Ricardo Navarro, a renewable energy ecologist from El Salvador, in an interview with the British newspaper The Telegraph, criticized the proposal made by the government of El Salvador to use energy from volcanoes for Bitcoin mining, calling it uneconomic.
Volcanic energy for mining: why El Salvador’s proposal is no good
Navarro, who heads El Salvador’s Centre for Appropriate Technology, told the British newspaper The Telegraph:
“Geothermal still costs more than oil, otherwise we would already be using more of it. What will end up happening is that we will just be buying more oil”.
At the same time, he was equally critical of the country’s President Nayib Bukele‘s subsequent plan to create the world’s first Bitcoin city, built close to the volcano to harness its geothermal energy.
“Talking about building this city beside a volcano is like thinking you are rich because you live next to a bank”.
The ecologist then explained the problems that make this very difficult to implement.
Navarro argues that:
“Geothermal energy doesn’t need volcanoes. It needs groundwater, steam. But we already have problems with not enough water in El Salvador”.
But to reiterate the concept expressed by the Salvadoran ecologist, the executive director of the International Geothermal Association based in Germany, Marit Brommer, also expressed doubts about the El Salvador government’s proposal.
“El Salvador is known for its geothermal potential. But if he is promising anything in the next six months, that would not be feasible. Geothermal has a long lead time. We need to identify the resources, do modelling, drill wells. It would likely take at least two or three years, and probably longer before you could generate any electricity”.
This is because, explains the German geothermal expert, drawing geothermal energy requires a series of infrastructures that the Central American country does not have, and which it would have to build from scratch.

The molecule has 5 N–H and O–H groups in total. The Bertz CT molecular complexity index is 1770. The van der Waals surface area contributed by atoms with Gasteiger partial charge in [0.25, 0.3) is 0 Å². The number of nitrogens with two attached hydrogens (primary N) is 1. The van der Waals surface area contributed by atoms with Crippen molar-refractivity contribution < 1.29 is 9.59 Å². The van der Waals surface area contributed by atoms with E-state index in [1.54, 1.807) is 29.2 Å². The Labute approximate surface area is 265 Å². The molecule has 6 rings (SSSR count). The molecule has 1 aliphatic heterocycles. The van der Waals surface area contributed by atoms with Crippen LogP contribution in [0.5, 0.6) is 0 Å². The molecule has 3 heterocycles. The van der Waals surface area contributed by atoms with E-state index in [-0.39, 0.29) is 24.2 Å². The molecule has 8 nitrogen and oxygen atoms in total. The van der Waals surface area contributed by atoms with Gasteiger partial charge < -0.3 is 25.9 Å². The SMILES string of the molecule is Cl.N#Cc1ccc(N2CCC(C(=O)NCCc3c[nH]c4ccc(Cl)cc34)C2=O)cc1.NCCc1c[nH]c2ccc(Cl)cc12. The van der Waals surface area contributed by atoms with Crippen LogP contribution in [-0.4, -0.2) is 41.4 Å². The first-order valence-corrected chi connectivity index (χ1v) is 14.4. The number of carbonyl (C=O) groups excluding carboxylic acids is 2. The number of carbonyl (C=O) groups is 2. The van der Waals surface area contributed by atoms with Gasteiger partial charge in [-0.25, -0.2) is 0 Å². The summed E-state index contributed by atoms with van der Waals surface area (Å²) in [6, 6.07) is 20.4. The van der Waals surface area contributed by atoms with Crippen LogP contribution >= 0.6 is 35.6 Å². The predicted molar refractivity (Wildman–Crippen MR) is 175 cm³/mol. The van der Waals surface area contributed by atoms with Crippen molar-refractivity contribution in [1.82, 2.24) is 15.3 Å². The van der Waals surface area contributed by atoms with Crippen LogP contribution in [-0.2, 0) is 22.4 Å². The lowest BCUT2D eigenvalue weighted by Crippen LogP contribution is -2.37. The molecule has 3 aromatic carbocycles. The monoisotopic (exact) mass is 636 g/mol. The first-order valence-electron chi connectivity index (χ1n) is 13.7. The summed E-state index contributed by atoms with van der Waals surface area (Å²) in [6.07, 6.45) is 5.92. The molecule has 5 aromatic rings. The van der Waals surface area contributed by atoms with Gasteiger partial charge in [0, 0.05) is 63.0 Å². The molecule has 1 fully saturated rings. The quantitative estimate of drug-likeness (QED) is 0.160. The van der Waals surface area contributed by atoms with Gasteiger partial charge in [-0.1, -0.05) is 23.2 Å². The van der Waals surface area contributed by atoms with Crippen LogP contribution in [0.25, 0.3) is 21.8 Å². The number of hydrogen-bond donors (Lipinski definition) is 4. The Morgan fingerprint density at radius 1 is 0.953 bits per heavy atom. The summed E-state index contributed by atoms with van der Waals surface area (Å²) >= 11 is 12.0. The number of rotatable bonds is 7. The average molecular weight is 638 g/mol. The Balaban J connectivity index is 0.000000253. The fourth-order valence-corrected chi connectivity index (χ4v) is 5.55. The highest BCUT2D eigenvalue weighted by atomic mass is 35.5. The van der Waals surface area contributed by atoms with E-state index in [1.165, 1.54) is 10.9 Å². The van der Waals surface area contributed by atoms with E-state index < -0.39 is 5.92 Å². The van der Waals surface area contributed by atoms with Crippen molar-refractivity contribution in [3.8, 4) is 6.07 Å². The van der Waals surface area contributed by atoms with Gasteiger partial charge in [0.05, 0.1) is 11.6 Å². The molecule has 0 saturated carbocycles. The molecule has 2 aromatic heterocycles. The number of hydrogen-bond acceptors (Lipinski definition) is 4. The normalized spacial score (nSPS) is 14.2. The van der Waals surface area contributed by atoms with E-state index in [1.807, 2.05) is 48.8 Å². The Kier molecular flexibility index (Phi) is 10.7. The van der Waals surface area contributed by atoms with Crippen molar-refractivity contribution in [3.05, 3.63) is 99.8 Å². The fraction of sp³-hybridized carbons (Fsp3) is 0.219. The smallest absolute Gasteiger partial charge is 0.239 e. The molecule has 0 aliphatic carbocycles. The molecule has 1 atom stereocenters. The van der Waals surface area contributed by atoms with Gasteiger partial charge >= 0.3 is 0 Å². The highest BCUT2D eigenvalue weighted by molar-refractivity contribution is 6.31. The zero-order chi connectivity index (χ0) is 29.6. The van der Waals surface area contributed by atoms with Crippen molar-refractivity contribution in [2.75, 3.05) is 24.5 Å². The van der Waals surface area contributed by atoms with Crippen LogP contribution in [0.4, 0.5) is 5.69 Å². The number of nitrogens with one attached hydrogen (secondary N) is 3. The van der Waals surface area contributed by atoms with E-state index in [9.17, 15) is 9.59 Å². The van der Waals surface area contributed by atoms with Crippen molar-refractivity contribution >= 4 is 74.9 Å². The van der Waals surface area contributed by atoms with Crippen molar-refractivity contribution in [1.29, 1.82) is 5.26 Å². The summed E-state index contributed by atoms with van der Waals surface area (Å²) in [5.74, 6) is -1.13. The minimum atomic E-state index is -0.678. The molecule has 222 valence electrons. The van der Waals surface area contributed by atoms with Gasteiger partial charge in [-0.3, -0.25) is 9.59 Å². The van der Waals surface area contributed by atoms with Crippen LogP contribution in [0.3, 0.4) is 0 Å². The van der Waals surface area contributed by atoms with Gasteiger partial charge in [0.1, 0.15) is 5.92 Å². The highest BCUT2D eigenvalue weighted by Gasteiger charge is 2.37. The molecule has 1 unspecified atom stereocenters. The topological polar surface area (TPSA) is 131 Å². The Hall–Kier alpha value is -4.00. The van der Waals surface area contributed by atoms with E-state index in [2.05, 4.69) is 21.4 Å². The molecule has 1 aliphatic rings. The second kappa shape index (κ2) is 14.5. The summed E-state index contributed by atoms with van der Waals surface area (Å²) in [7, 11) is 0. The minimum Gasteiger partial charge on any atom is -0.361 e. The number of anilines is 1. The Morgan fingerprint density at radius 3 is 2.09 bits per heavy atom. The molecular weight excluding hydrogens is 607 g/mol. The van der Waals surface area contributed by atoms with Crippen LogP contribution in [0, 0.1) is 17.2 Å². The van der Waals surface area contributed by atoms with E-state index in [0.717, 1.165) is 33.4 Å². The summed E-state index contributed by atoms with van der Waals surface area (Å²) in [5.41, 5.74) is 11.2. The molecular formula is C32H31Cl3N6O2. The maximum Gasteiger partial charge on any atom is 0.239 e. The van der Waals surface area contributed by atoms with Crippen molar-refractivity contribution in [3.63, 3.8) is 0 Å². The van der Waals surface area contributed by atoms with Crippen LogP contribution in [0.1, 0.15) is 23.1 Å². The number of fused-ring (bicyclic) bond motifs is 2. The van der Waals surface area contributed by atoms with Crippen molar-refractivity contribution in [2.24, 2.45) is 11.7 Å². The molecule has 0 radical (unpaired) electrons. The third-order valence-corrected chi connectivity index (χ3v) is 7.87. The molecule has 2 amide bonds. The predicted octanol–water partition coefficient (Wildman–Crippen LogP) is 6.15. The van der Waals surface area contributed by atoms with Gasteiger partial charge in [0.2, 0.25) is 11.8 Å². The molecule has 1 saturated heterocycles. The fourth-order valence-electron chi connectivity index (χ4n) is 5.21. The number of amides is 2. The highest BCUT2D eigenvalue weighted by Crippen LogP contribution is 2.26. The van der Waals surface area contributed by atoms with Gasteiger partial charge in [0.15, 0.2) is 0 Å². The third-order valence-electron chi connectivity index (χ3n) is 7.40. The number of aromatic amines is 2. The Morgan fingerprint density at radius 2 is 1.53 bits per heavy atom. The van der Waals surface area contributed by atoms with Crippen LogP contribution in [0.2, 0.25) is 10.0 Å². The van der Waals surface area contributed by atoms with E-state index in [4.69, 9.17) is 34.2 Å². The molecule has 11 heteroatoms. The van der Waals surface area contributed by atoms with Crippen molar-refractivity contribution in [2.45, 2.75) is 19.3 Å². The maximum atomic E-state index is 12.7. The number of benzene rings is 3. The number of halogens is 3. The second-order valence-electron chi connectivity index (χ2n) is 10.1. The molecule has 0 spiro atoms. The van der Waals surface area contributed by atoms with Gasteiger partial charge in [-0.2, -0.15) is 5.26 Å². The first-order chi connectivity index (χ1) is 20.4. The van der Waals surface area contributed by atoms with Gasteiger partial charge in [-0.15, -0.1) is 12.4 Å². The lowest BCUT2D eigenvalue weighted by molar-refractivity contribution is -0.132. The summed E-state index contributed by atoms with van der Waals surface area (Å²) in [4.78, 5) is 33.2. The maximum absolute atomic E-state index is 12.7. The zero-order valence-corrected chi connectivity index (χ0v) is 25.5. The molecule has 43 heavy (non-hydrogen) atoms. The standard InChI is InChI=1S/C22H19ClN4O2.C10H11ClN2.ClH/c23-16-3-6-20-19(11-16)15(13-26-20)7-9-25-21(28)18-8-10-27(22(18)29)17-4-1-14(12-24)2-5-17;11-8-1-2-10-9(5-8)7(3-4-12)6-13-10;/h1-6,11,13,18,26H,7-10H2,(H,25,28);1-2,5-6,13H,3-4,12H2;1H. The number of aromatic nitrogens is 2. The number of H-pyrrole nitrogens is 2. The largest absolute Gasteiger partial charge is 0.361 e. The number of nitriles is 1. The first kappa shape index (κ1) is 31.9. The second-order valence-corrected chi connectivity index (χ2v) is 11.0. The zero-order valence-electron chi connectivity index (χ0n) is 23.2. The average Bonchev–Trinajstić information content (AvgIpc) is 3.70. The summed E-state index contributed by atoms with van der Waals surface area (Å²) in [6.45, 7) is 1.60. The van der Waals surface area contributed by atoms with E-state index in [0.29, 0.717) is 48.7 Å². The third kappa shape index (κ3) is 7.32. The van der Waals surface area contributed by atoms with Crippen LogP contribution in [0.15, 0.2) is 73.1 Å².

Proposal to use geothermal energy from volcanoes in June
Last June, El Salvador’s President Bukele announced via Twitter the proposal that the country should use geothermal energy from the country’s many volcanoes (25) to mine Bitcoin, an activity known to be very energy-intensive.
The president commissioned La Geo, a state-owned electricity company, to
“offer facilities for Bitcoin mining with very cheap, 100% clean, 100% renewable, 0 emissions energy from our volcanoes”.
I’ve just instructed the president of @LaGeoSV (our state-owned geothermal electric company), to put up a plan to offer facilities for #Bitcoin mining with very cheap, 100% clean, 100% renewable, 0 emissions energy from our volcanos 🌋
This is going to evolve fast! 🇸🇻 pic.twitter.com/1316DV4YwT
— Nayib Bukele 🇸🇻 (@nayibbukele) June 9, 2021
Then, in November, came the announcement that the world’s first Bitcoin city would be built next to a volcano to harness its geothermal energy, and financed with government bonds collateralized in Bitcoin.
But according to experts, at least for now, this seems destined to remain a dream in the drawer.